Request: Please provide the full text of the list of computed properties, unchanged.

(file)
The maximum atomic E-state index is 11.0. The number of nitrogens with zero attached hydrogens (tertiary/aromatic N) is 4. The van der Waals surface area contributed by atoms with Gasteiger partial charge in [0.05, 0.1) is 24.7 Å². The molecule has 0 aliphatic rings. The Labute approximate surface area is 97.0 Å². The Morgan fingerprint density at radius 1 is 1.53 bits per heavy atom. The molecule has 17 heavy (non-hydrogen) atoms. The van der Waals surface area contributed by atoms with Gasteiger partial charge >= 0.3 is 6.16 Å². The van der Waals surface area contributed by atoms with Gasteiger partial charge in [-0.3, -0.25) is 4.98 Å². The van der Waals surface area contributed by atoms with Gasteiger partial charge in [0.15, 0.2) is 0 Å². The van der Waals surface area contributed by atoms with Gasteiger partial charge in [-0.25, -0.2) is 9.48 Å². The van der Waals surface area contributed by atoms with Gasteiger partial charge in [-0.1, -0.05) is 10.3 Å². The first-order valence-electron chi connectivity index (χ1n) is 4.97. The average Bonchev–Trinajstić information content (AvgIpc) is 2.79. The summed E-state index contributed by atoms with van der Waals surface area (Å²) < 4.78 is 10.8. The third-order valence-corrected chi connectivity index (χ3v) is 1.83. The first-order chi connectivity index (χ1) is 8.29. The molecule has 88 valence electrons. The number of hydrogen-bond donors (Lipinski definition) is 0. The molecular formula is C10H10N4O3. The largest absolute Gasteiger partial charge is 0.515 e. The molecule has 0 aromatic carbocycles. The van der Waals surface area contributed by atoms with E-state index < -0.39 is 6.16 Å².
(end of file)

The maximum atomic E-state index is 11.0. The number of nitrogens with zero attached hydrogens (tertiary/aromatic N) is 4. The van der Waals surface area contributed by atoms with Gasteiger partial charge in [0.05, 0.1) is 24.7 Å². The molecule has 0 aliphatic rings. The Labute approximate surface area is 97.0 Å². The Morgan fingerprint density at radius 1 is 1.53 bits per heavy atom. The molecule has 17 heavy (non-hydrogen) atoms. The van der Waals surface area contributed by atoms with Gasteiger partial charge >= 0.3 is 6.16 Å². The van der Waals surface area contributed by atoms with Gasteiger partial charge in [-0.3, -0.25) is 4.98 Å². The van der Waals surface area contributed by atoms with Gasteiger partial charge in [0.15, 0.2) is 0 Å². The van der Waals surface area contributed by atoms with Gasteiger partial charge in [-0.25, -0.2) is 9.48 Å². The van der Waals surface area contributed by atoms with Gasteiger partial charge in [-0.1, -0.05) is 10.3 Å². The first-order valence-electron chi connectivity index (χ1n) is 4.97. The average Bonchev–Trinajstić information content (AvgIpc) is 2.79. The summed E-state index contributed by atoms with van der Waals surface area (Å²) < 4.78 is 10.8. The third-order valence-corrected chi connectivity index (χ3v) is 1.83. The first-order chi connectivity index (χ1) is 8.29. The molecule has 88 valence electrons. The number of hydrogen-bond donors (Lipinski definition) is 0. The molecular formula is C10H10N4O3. The largest absolute Gasteiger partial charge is 0.515 e. The molecule has 0 aromatic carbocycles. The van der Waals surface area contributed by atoms with E-state index < -0.39 is 6.16 Å².